The Recital

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Dear Friend:

 

I’m an amateur musician. It would be frightening to think somebody would pay to hear me perform. I’m good enough for a piano-recital-type-of-thing.  You know, with a captive audience of anxious parents, unruly siblings and smiling grandparents.  Everybody’s there for good cause; it’s just not for the music.

Now, when it comes to the music, that’s another issue. Better to have it memorized, of course! But only prodigies do that on a regular basis. For me there were only three other methods–pretty much used by everyone who never gave a flawless performance:

1) Carefully line up each sheet of music across the entire length of the piano rack.  Usually, that meant over-lapping the sides of each sheet of music too, to make everything fit. But that proved to be too risky. Get one sheet of music moving (for any cause) and the piano rack shed the rest of the sheets like a tree shedding leaves in an Autumn windstorm.  Yea, it might be a blast of air, or fumbling fingers, or some greasy little urchin in the audience trying to see what will happen if he runs up and touches the music (just for the heck of it). But whatever the cause, it wasn’t a good outcome for the accompanist OR the performer!  I can’t describe it further–there’s too much anguish in the recollection.

2) Sometimes I’d just tape the sheets together. There was probably a little more drama in that–a kind of hush would fall over the audience before that big wingspan of taped sheet music took off, somewhere near that tricky part that I hadn’t practiced enough to even remotely remember by heart. Oh, my heart!

3) Having a page-turner sit next to me on the piano bench worked OK, as long as he or she didn’t turn the page “too soon” or “too late” or tickle or bump your left elbow–on that tricky part that I hadn’t practice enough. I think maybe you get the picture?!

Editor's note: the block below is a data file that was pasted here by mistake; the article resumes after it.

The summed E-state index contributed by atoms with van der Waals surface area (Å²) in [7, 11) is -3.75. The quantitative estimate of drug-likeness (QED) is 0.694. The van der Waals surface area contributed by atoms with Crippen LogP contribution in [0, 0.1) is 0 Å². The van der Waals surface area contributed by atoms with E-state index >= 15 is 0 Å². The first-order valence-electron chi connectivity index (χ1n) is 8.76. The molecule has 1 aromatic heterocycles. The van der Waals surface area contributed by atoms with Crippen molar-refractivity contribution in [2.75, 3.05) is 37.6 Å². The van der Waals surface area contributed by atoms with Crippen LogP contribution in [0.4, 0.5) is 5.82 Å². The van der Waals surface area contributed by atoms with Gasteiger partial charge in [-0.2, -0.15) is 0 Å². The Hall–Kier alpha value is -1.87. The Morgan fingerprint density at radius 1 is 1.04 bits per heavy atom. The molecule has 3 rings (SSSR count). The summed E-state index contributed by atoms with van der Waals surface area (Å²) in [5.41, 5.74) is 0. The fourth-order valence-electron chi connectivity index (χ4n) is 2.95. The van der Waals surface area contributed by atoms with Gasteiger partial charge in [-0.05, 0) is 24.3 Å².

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So, after a half-century of repeating #1-3 above, I invented 8Scape, a multi-page, music presentation folder. It solved over 50 years of folly, so to speak. I wince at the thought of how many times 8Scape might have saved me from that fire of embarrassment that colored my face bright red or from those cold sweats that broke out with just the mention of the word “recital.”

You can check out my folder, 8Scape, at muzicscape.com. It’s the real thing. No accompanist or performer should be without one. Trust me, I know what I’m blogging about. Now, would someone please point me in the directions of the next recital….

How to Use the 8Scape Folder

Here’s your easy 1-2-3 on how to use the 8Scape folder! Enjoy!

 

Step #1 – Open your folder to the following position

 

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Step # 2 – Making the first page turn

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Step # 3 – Making the last turn

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Step #4 – Open your folder so that four panels are showing again (picture #2). Fold the left and right most panels in on the inner panels (refer to video on homepage).

Why 8Scape is the World’s Best Sheet Music Folder

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Q: What is 8Scape?

A: It’s a multi-page music presentation folder capable of holding up to eight pages of music (or other documents).

Q:  Why is 8Scape so great?

A: You only have to make 1-2 page turns to utilize up to 8 pages of music during practice or performance. If you’re not musical, it’s nice to have something that’s more professional then a binder, slimmer, and pretty much like a portable storyboard. It’s awesome for keeping papers organized and crisp.

Q: What else can you tell me about 8Scape?

The plastic that you insert the sheet music into is non-reflective meaning you won’t get blinded by glare. Awesome right?! Instead of inserting the sheet music “top-down” style, you can insert paper into 8Scape from the side. It’s a breeze to put paper into the folder and take it out again.

Q: Why shouldn’t I use my ipad or tablet instead?

A: Technology has made so many things really convenient. We love when that happens in our lives! Our team enjoys making notations directly on the music with pen or pencil. It’s a quick “in and out” with 8Scape to make notations where you need them on your music. In the end, we prefer the bigger size of real sheet music and having the ability to mark what we want and where we want.